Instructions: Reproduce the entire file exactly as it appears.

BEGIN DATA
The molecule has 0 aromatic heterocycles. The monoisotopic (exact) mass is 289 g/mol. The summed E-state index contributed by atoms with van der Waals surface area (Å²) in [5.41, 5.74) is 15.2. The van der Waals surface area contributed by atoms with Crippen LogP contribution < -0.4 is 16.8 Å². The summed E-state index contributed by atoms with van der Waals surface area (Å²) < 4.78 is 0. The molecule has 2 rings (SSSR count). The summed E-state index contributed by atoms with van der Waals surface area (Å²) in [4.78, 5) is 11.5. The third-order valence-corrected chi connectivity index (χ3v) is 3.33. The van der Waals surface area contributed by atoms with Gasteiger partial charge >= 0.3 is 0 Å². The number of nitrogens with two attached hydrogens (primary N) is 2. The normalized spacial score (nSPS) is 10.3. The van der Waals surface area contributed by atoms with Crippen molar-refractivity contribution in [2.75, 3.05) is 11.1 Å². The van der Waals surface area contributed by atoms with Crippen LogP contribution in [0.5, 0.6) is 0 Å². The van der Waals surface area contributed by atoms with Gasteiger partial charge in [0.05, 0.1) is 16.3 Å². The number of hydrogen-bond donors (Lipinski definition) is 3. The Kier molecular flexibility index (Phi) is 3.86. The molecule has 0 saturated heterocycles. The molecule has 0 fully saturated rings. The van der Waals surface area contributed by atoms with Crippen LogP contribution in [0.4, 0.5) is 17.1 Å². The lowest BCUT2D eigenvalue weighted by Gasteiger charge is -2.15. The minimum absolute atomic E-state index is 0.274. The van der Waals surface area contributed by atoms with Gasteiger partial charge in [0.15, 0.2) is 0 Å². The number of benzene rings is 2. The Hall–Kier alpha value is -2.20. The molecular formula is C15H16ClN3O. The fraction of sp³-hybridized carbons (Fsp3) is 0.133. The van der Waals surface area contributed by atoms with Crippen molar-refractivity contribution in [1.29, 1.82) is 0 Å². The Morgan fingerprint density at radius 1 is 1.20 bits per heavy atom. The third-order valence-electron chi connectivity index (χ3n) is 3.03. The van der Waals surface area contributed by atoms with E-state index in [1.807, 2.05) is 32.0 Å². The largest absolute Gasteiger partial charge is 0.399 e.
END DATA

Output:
The molecule has 0 aromatic heterocycles. The monoisotopic (exact) mass is 289 g/mol. The summed E-state index contributed by atoms with van der Waals surface area (Å²) in [5.41, 5.74) is 15.2. The van der Waals surface area contributed by atoms with Crippen LogP contribution < -0.4 is 16.8 Å². The summed E-state index contributed by atoms with van der Waals surface area (Å²) < 4.78 is 0. The molecule has 2 rings (SSSR count). The summed E-state index contributed by atoms with van der Waals surface area (Å²) in [4.78, 5) is 11.5. The third-order valence-corrected chi connectivity index (χ3v) is 3.33. The van der Waals surface area contributed by atoms with Gasteiger partial charge >= 0.3 is 0 Å². The number of nitrogens with two attached hydrogens (primary N) is 2. The normalized spacial score (nSPS) is 10.3. The van der Waals surface area contributed by atoms with Crippen molar-refractivity contribution in [2.75, 3.05) is 11.1 Å². The van der Waals surface area contributed by atoms with Crippen LogP contribution in [0.5, 0.6) is 0 Å². The van der Waals surface area contributed by atoms with Gasteiger partial charge in [0.05, 0.1) is 16.3 Å². The number of hydrogen-bond donors (Lipinski definition) is 3. The Kier molecular flexibility index (Phi) is 3.86. The molecule has 0 saturated heterocycles. The molecule has 0 fully saturated rings. The van der Waals surface area contributed by atoms with Crippen LogP contribution in [0.4, 0.5) is 17.1 Å². The lowest BCUT2D eigenvalue weighted by Gasteiger charge is -2.15. The minimum absolute atomic E-state index is 0.274. The van der Waals surface area contributed by atoms with Gasteiger partial charge in [0.15, 0.2) is 0 Å². The number of benzene rings is 2. The Hall–Kier alpha value is -2.20. The molecular formula is C15H16ClN3O. The fraction of sp³-hybridized carbons (Fsp3) is 0.133. The van der Waals surface area contributed by atoms with Crippen molar-refractivity contribution in [1.29, 1.82) is 0 Å². The Morgan fingerprint density at radius 1 is 1.20 bits per heavy atom. The third-order valence-electron chi connectivity index (χ3n) is 3.03. The van der Waals surface area contributed by atoms with E-state index in [1.807, 2.05) is 32.0 Å². The largest absolute Gasteiger partial charge is 0.399 e.